A soft place to land or a hard place to live?

Home is really hard for Finn.

Those are six of the most heartbreaking and truthful words I have had to write.

Finn’s not like other kids. That goes without saying. And it’s not like he doesn’t like home or even find comfort from home, but home, for Finn, is like sitting in front of a high speed fan on a hot day. At first, it feels good and it’s comforting, but eventually it gets really annoying.

The part that’s really hard for me, besides all the chaos that Finn having a hard time at home brings, is the fact that Finn doesn’t have ANY trouble at school. He’s a completely different kid. He’s jovial and affable. He’s compliant and ingratiating. His teacher claims to almost never have to redirect him beyond what is age-appropriate for a 2nd grader. It blows my mind. Because, at home, I have to ask him no less than ten times to stop wrestling his brother and get dressed. And I can’t even tell you how many times (an hour) he gets in trouble for growling at the twins or just plain making them cry for no reason. He won’t share. He’s totally rigid and unrelenting.

Now, I know the me-of-3-years-ago would have given my left arm to have Finn where he is at school. He is a serious rock star. He has friends. He’s on grade level (or above) academically. It is picture perfect. For real. I’m not bragging. I’m, as Momastery would say, wearing my perspectacles. Only someone who has walked in my shoes can have the clarity, perspective and gratitude for these gifts as I see them. And I know they are gifts.

It’s just that I thought that as Finn got better at school, he would also get better at home, but that just isn’t the case. He’s like Dr. Jekyll and Mr. Hyde.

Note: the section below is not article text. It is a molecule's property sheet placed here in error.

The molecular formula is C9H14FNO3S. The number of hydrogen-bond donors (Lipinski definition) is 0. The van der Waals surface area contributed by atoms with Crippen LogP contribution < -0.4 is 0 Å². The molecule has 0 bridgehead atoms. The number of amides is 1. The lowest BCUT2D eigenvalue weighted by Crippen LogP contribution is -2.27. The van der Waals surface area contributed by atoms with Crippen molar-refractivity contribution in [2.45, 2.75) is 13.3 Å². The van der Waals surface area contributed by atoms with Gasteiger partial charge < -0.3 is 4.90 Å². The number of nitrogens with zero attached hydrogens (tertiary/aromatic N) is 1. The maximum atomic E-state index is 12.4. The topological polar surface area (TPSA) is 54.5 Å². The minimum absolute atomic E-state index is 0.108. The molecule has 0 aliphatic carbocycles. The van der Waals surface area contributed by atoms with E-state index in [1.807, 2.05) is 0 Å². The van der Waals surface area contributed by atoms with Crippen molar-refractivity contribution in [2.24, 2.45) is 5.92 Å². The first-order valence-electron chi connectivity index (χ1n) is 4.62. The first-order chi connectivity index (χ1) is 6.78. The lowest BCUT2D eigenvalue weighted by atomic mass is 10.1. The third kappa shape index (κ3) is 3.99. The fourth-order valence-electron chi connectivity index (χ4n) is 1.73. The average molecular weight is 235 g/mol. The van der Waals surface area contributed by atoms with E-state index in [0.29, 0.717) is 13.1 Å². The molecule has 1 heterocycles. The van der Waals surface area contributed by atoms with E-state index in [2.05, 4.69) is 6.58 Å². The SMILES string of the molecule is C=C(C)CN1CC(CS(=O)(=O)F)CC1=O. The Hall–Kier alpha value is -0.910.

Some mornings he just wakes up on the wrong side of the bed. At 5:30. And screams.

And some days, despite having created a schedule for him and “steam rolling” him with the exercise ball, he still throws himself on the ground when we tell him his (scheduled) Wii time is over.

And I get that transitions (even scheduled ones) are hard, but he would NEVER do that at school. In fact, if a friend from the neighborhood walked in our house while he were throwing a fit on the floor, he would stop– immediately. I’ve seen it happen.

So where does that leave me? Being played? Almost positively, absolutely. But it doesn’t change the fact that my boy hates being home and he’s making it miserable for the rest of us.

I’ve tried everything– positive behavior supports (or as we seasoned parents call them “token reward systems”), schedules, social stories, at-home ABA therapy, pragmatic speech therapy, OT exercises, “if / then” statements, clearly stated rules and expectations, ignoring the negative behaviors, punishment… you name it, I’ve tried it.

I am at a loss for where to go from here.